Managing Diabetes Care with Impaired Vision

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Syringe magnifier

Syringe magnifiers clip right onto the syringe itself, making the dosing lines easier to read

Diabetes is still the leading cause of blindness in working age adults.

Rates of severe eye disease have diminished vastly due to better glycemic control and advances in eye care, but there are still millions of people with diabetes who are visually impaired. After 20 years with diabetes most people have some evidence of retinopathy, in addition to possibly having age related conditions such as cataracts.

And, frustratingly, many of the self management tasks required of people with diabetes require good vision and a steady hand. So if you or a loved one with diabetes has vision problems, start with a visit to an opthalmologist familiar with diabetes-related vision problems, such as the Beetham Eye Institute at Joslin Diabetes Center.

Then, you should become familiar with the tools available to help make things easier.

There are three important aspects to diabetes care in which vision is particularly important: checking blood glucose, giving injections, and reading medical instructions.

Insulin Delivery

For patients with low vision, lighting is especially important. The use of a task lamp along with magnifying equipment can make it easier to ensure you are taking the correct doses of oral medication and insulin.

Standing magnifying glasses are helpful, as they allow hands free manipulation of your tools. Syringe magnifiers attach directly to the insulin vial and syringe making it easier to see the dosing lines on the barrel.

For patients who have completely lost their vision, the advent of insulin delivery pens has been a boon. On a pen, dialing the insulin dose is accompanied by an audible click that can be used to count the units being dispensed.

Count-a-dose type syringe-filling systems can also allow users to administer the correct insulin doses without help from a sighted person. Just move the dial the number of clicks corresponding to the units of insulin needed.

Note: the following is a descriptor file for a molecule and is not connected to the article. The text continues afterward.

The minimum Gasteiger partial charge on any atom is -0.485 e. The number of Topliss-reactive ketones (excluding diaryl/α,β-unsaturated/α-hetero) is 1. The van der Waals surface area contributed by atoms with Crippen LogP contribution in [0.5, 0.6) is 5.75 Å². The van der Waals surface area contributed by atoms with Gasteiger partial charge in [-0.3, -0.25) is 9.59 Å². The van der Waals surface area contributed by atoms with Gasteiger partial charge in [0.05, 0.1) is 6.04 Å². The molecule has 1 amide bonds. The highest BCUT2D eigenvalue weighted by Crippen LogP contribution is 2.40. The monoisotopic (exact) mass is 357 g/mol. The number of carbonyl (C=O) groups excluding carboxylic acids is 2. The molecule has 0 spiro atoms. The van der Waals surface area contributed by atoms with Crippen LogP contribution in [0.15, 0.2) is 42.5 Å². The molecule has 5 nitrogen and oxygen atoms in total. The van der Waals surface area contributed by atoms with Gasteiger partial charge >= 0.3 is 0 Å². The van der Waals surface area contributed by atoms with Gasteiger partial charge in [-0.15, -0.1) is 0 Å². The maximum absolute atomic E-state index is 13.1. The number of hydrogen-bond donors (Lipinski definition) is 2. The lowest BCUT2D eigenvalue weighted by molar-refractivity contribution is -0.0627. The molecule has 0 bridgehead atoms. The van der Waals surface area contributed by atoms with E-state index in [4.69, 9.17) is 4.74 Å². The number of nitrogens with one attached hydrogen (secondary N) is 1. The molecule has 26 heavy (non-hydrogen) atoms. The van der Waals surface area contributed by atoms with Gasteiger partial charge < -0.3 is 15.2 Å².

For patients using syringes with fixed doses of insulin, the syringes can be coded with tactile markers highlighting the appropriate target. Or, as a last resort, some insulins can be given in pre-filled syringes when patients are unable or unwilling to use a pen or dosing counters.  The FDA (Food and Drug Administration) approves of insulin syringes only for the immediate delivery of insulin.

However, the American Diabetes Association does recognize the use of pre-filled syringes for patients with disabilities under some circumstances. Novolin® and Humulin® insulin can be stored in prefilled syringes with the needles pointing up in a refrigerator for 30 and 21 days, respectively, according to the American Diabetes Association. The makers of Levemir and Lantus do not recommend pre-filling their products, and clinical research is lacking on the stability of the rapid-acting insulins when stored in a syringe over time. .

Checking Your Blood Glucose

If you have low vision, using a meter with a large screen and print helps.   For those who are blind or who have severely compromised vision, a talking meter may be the best solution.

But activation of many of the talking meters on the market requires someone with good vision. If you don’t have access to that kind of help, it’s important to make sure the meter you are considering is fully voice compatible.

Educational Materials

The old adage says that you remember only about 10 percent of what you hear, which is why most educators give patients written materials to go home with. If your vision is poor, most of the materials provided will be too small to read without a magnifying glass.

But a number of government agencies have addressed this problem by making diabetes materials available in large print.

The Centers for Disease Control have two publications written in both English and Spanish that explain the basics of diabetes management and provide lists of community resources.  The National Institute of Diabetes, Digestive Disorders and Kidney Disease also have a series of publications for people with diabetes available in large print.

You can find some of these materials here:
Take Charge of Your Diabetes
En Español: Controle su Diabetes
Your Guide to Diabetes
En Español: Guía para personas con diabetes tipo 1 y tipo 2
The National Institute of Diabetes and Digestive and Kidney Diseases

In addition, patients should feel comfortable bringing in recording devices to tape their education appointments. Listening back later can be an excellent memory aid.

Further information about services available in your state can be found at the National Council of State Agencies for the Blind, which lists names and contact information for the state agencies responsible for advocacy on behave of those with vision disabilities.

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